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What Does the West Philadelphia Promise Zone Mean for Drexel? A Q&A With Lucy Kerman

People planting a tree
Drexel faculty and professional staff helped with a block build event in the Mantua neighborhood in 2012.

May 7, 2014

When the White House named an area of West Philadelphia surrounding Drexel as one of the nation’s first five Promise Zones, it provided some hope for a cluster of neighborhoods that has struggled with poverty. But because the program is so new, the announcement also prompted some questions.

What does being a Promise Zone mean for the area? Why and how is Drexel a part of the designation? DrexelNow talked with Lucy Kerman, vice provost for University and Community Partnerships, about those questions and more.

First of all, what is a Promise Zone?

It’s a way that the federal government has aligned the federal agencies to work on addressing poverty. In this case, it’s a designation that recognizes the great collaborations and partnerships that a number of nonprofits, along with Drexel, have been involved with for the last several years. The work is focused on an area of West Philadelphia that includes the neighborhoods of Mantua and West Powelton, as well as Powelton Village and Belmont.

The area has a poverty rate of about 51 percent, and there are portions that have poverty rates of more than 80 percent. But it also has the potential for enormous investment. It’s that mix of great need but also hope for the future that makes it a great fit for a Promise Zone. Drexel assisted with the proposal, and the application required plans in four areas: education, public safety, housing and economic opportunity. We have working groups associated with each of those areas, and a fifth group focusing on health and wellness.

What does the designation mean for these neighborhoods and for Drexel?

First of all, the Promise Zone carries no funding with it. But it does align with federal agencies that can provide assistance in the future. The Promise Zone will get special consideration for grant opportunities coming down the pike, and we are starting to see some of these opportunities. And there’s the possibility that, if Congress passes associated legislation, there could be tax credits tied to local hiring and certain capital investments in the Promise Zone.

As for Drexel’s role: We are really actively involved in all the working groups. We’re leading the education group, along with the School District of Philadelphia, but there are faculty and professional staff on all the committees. And we’re really interested in lending the expertise of our faculty, as well as our institutional energy, to ensuring the success of the Promise Zone. It’s a 10-year designation, so we’ve got a long way to go.

How can faculty get involved?

If faculty have research interests in any of the five areas we’re focusing on, we would welcome their direct involvement. But we also think that faculty may be able to use the Promise Zone designation to support their own research grants that they might submit to federal agencies. We think it’s a great opportunity for faculty whose research interests bring them into the Promise Zone to be able to leverage and build on that research. The community is hard at work addressing its challenges and problems, and being able to combine residents with our faculty to find science-based, successful solutions is one of the best ways that a university can partner with the community.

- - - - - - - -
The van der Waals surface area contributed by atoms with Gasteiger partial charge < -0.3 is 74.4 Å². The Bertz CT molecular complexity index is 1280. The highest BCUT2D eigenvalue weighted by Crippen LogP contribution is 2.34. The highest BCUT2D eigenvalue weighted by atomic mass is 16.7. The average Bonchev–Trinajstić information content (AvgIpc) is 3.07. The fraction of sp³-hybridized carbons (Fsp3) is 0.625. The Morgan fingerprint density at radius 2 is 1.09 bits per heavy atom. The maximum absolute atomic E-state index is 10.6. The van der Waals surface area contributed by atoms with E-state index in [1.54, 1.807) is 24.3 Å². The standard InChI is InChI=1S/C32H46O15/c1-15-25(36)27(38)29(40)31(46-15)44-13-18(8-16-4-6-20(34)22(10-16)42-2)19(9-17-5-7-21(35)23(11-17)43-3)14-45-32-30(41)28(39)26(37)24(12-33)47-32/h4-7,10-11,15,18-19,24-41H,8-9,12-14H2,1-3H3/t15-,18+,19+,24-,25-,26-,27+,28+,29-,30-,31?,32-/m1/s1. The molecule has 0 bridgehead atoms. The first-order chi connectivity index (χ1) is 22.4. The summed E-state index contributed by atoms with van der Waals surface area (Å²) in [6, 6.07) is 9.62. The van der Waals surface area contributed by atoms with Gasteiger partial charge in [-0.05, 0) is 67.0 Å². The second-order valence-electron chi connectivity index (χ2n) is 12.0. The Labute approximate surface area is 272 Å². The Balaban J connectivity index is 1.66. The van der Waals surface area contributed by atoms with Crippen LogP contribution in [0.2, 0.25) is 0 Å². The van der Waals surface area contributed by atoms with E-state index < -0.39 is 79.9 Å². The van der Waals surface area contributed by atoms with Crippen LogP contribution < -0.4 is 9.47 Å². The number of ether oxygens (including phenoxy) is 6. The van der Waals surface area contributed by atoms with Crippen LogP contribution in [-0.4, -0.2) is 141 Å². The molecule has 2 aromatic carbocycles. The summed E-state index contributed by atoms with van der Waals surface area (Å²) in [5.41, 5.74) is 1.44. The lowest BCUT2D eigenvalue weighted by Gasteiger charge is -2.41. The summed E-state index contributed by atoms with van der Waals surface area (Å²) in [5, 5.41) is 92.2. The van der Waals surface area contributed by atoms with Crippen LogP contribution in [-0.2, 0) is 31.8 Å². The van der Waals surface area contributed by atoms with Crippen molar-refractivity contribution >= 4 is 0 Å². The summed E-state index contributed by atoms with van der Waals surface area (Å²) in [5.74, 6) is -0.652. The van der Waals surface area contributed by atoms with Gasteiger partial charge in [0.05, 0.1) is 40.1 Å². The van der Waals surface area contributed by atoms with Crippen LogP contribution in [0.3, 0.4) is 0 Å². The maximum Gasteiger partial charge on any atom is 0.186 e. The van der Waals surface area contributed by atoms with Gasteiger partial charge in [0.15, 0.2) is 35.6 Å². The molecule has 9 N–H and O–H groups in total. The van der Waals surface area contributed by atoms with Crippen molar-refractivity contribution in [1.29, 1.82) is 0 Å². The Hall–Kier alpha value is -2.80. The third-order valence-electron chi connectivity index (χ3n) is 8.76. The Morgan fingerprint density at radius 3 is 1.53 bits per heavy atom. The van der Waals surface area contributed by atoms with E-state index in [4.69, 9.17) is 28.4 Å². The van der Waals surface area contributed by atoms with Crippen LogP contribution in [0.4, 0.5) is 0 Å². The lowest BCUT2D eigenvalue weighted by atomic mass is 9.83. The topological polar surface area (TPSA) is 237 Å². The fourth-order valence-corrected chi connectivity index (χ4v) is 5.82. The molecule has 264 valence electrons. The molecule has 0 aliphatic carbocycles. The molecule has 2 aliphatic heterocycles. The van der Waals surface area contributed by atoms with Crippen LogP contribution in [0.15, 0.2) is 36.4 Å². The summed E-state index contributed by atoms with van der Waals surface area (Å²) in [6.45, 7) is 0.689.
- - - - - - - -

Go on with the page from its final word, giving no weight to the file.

Why was Drexel interested in taking this role in the Promise Zone?

It’s clearly in our best interest to be in a neighborhood that is strong and safe. It is a place where students live, and where many of our faculty and staff are beginning to live. We as a community are better off when the entire neighborhood is stronger and safer. As a university that sees itself as training tomorrow’s leaders, giving students the opportunity to be on the ground doing real work is part of the educational mission. But we are also committed because of our mission to solve problems. It’s what universities do best, and it’s a fundamental part of Drexel’s mission and history. It’s the right thing to do.

John Fry talks about being the most civically engaged university in the nation. And part of that engagement happens in our own backyard.

What could be the ultimate result for these neighborhoods, and for Drexel?

We want to see a safer neighborhood for everybody. We want to see a neighborhood with better schools so children have better educational options. We want to see a neighborhood with lively retail, so that you can go out to eat and get your dry cleaning done in your neighborhood, and your neighbors will be working in those stores. We would like to see houses standing in good shape, rather than falling down and deteriorating. We would like to see a livable, walkable neighborhood, with green spaces where people can walk around and be safe.

It’s critically important to us that these changes support existing residents, and that we do not solve the problems of crime and poverty by simply moving people out. It’s our commitment to be partners with long-time neighbors in supporting this neighborhood, so they can benefit from a safer, greener, more livable community.